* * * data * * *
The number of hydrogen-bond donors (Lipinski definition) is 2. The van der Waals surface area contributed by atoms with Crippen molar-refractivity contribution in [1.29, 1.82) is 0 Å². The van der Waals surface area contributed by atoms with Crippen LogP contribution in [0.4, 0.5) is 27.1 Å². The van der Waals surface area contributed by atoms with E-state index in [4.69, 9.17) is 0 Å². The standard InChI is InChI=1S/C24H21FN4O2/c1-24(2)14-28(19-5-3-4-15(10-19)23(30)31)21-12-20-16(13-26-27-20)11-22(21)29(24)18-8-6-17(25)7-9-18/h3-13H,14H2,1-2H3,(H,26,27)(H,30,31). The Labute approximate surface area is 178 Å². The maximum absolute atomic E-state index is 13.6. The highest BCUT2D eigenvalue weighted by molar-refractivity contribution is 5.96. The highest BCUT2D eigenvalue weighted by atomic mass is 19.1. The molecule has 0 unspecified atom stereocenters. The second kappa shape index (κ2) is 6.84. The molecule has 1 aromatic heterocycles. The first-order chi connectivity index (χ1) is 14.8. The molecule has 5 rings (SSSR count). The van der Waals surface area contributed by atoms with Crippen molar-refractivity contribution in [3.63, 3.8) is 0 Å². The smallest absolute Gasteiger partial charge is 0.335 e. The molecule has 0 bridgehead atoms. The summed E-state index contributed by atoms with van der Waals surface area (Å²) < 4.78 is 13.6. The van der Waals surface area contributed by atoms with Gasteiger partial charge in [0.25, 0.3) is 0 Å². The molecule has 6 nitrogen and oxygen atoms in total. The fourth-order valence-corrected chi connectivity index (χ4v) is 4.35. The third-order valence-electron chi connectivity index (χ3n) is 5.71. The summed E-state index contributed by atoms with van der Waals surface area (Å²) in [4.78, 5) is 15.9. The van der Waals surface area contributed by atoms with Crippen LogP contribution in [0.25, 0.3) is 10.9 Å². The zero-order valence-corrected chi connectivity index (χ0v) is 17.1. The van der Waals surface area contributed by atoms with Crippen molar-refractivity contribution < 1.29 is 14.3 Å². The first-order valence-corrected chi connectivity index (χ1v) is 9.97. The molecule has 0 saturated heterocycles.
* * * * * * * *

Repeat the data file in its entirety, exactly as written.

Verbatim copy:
The number of hydrogen-bond donors (Lipinski definition) is 2. The van der Waals surface area contributed by atoms with Crippen molar-refractivity contribution in [1.29, 1.82) is 0 Å². The van der Waals surface area contributed by atoms with Crippen LogP contribution in [0.4, 0.5) is 27.1 Å². The van der Waals surface area contributed by atoms with E-state index in [4.69, 9.17) is 0 Å². The standard InChI is InChI=1S/C24H21FN4O2/c1-24(2)14-28(19-5-3-4-15(10-19)23(30)31)21-12-20-16(13-26-27-20)11-22(21)29(24)18-8-6-17(25)7-9-18/h3-13H,14H2,1-2H3,(H,26,27)(H,30,31). The Labute approximate surface area is 178 Å². The maximum absolute atomic E-state index is 13.6. The highest BCUT2D eigenvalue weighted by molar-refractivity contribution is 5.96. The highest BCUT2D eigenvalue weighted by atomic mass is 19.1. The molecule has 0 unspecified atom stereocenters. The second kappa shape index (κ2) is 6.84. The molecule has 1 aromatic heterocycles. The first-order chi connectivity index (χ1) is 14.8. The molecule has 5 rings (SSSR count). The van der Waals surface area contributed by atoms with Crippen molar-refractivity contribution in [3.63, 3.8) is 0 Å². The smallest absolute Gasteiger partial charge is 0.335 e. The molecule has 0 bridgehead atoms. The summed E-state index contributed by atoms with van der Waals surface area (Å²) < 4.78 is 13.6. The van der Waals surface area contributed by atoms with Gasteiger partial charge in [0.25, 0.3) is 0 Å². The molecule has 6 nitrogen and oxygen atoms in total. The fourth-order valence-corrected chi connectivity index (χ4v) is 4.35. The third-order valence-electron chi connectivity index (χ3n) is 5.71. The summed E-state index contributed by atoms with van der Waals surface area (Å²) in [4.78, 5) is 15.9. The van der Waals surface area contributed by atoms with Crippen LogP contribution in [0.25, 0.3) is 10.9 Å². The zero-order valence-corrected chi connectivity index (χ0v) is 17.1. The van der Waals surface area contributed by atoms with Crippen molar-refractivity contribution < 1.29 is 14.3 Å². The first-order valence-corrected chi connectivity index (χ1v) is 9.97. The molecule has 0 saturated heterocycles.